Bing Crosby sings “Don’t Fence Me In” (Cole Porter, 1934) in an Army-Navy Screen Magazine “Sing with the Stars” film, accompanied by the Coast Guard Band.
Porter originally wrote the song for an unproduced movie called Adios, Argentina, never produced, for which 20th Century Fox requested a cowboy song. Porter bought a poem from a Montana civil engineer named Robert Fletcher, and reworked it. Porter was the only one credited in the original published sheet music.
It wasn’t until 1944, when Warner Brothers gave the song to Roy Rogers to sing in the movie Hollywood Canteen that it became a hit. In addition to Rogers, who made it a theme song, “Don‘t Fence Me In” was also recorded by Bing Crosby and The Andrews Sisters in 1944, selling more than a million copies and topping the charts for two months. It’s been said that Crosby had never heard or seen the song before he went into the recording studio.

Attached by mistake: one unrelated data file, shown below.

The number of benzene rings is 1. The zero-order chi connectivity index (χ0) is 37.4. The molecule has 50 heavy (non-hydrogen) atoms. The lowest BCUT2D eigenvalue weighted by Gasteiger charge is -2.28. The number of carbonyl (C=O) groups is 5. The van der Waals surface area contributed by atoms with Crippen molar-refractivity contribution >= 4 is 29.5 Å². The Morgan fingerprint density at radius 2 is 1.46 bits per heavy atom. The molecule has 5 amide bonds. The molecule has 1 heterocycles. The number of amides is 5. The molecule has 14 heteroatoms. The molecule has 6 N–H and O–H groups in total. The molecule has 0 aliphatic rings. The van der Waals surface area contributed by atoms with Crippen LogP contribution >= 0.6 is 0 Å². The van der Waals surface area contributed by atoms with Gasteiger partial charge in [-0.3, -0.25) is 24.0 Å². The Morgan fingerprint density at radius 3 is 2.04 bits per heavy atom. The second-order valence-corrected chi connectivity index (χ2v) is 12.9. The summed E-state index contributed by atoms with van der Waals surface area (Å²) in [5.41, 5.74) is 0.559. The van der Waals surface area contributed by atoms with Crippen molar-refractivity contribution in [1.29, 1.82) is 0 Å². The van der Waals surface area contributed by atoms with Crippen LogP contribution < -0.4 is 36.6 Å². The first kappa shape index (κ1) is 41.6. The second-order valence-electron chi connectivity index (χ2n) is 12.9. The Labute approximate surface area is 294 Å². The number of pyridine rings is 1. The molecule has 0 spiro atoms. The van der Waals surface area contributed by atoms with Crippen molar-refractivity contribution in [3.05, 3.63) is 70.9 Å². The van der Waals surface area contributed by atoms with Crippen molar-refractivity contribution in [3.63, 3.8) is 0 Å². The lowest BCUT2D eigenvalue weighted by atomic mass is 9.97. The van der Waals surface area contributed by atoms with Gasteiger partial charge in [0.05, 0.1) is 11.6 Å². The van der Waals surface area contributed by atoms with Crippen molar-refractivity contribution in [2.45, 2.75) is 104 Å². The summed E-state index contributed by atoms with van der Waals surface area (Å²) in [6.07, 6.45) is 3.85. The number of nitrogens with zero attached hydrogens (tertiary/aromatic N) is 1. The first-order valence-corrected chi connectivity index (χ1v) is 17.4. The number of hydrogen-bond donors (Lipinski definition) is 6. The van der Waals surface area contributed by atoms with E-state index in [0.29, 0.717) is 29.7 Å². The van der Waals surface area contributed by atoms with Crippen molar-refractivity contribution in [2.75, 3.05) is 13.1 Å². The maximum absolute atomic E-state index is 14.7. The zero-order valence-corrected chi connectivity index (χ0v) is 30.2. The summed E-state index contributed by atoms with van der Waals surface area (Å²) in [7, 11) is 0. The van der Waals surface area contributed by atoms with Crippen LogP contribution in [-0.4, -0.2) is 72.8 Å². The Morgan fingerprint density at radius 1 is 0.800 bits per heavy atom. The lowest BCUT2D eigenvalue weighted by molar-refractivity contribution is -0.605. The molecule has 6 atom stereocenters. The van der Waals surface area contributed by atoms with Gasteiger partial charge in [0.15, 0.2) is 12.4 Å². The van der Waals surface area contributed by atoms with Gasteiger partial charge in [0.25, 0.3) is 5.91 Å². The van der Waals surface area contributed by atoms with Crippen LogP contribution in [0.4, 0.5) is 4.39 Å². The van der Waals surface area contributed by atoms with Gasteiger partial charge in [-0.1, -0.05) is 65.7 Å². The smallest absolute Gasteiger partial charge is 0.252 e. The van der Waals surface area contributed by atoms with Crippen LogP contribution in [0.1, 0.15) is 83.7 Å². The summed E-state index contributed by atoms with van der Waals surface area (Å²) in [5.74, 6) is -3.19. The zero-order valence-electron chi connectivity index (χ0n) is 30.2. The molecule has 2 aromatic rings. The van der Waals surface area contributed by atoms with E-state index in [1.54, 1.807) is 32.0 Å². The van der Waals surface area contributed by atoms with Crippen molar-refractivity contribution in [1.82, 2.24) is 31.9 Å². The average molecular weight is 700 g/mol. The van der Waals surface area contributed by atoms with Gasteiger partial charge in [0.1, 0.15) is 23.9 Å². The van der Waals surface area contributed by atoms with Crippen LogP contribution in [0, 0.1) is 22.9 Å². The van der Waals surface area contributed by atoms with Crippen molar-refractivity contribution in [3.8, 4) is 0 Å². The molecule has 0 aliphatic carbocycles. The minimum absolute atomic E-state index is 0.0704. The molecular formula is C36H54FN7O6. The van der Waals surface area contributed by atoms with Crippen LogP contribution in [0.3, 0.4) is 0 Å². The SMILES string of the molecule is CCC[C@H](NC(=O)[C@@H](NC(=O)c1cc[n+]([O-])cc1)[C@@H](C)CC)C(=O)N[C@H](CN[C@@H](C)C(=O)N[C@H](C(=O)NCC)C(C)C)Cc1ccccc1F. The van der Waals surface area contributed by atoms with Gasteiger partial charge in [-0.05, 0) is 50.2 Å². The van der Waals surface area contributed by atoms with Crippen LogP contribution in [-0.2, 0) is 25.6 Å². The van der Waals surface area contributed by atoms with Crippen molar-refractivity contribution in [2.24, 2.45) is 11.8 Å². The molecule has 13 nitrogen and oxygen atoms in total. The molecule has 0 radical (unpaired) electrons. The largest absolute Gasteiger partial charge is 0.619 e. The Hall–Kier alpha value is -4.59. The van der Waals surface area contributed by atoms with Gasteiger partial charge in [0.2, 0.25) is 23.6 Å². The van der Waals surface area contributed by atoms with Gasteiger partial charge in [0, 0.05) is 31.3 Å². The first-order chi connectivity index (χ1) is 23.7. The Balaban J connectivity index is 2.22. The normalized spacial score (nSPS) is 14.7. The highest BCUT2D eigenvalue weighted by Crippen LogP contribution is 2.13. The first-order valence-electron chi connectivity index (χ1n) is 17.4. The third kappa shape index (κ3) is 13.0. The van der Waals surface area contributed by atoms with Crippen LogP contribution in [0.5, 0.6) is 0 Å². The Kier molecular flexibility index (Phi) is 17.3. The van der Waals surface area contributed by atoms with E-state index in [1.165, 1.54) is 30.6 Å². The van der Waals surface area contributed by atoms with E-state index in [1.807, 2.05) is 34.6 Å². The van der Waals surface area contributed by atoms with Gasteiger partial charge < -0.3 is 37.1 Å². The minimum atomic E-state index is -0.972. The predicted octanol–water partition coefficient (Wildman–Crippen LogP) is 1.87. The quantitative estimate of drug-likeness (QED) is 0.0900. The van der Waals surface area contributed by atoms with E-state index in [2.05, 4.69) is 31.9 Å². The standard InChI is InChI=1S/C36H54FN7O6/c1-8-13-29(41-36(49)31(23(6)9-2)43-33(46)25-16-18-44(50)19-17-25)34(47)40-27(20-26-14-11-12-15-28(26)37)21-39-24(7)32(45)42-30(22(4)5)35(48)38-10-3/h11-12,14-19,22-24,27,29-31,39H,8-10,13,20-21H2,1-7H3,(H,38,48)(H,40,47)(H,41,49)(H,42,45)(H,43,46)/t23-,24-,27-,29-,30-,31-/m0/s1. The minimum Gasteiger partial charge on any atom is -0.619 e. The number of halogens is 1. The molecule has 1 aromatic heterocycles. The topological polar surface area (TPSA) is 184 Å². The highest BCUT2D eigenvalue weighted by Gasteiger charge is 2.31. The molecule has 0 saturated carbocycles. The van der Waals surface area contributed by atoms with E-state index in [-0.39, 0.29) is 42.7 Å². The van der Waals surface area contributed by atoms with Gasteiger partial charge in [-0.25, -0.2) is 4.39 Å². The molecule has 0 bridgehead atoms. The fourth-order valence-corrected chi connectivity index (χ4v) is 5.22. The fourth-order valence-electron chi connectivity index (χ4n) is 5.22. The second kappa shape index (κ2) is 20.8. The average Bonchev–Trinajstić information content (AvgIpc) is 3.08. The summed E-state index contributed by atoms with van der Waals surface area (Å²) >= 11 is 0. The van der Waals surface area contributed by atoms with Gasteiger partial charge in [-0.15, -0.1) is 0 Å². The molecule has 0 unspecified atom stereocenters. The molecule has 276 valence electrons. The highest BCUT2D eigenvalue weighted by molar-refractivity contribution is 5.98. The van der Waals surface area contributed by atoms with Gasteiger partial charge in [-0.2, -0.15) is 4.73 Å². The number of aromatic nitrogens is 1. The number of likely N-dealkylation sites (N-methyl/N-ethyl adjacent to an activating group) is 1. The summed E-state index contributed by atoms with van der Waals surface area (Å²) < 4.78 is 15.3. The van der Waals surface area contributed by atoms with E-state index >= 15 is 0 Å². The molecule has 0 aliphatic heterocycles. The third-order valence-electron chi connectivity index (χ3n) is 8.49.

After it became a hit, Robert Fletcher sued Porter’s publisher to be given co-author credit, and won. Porter maintained it was his least favorite of his own compositions.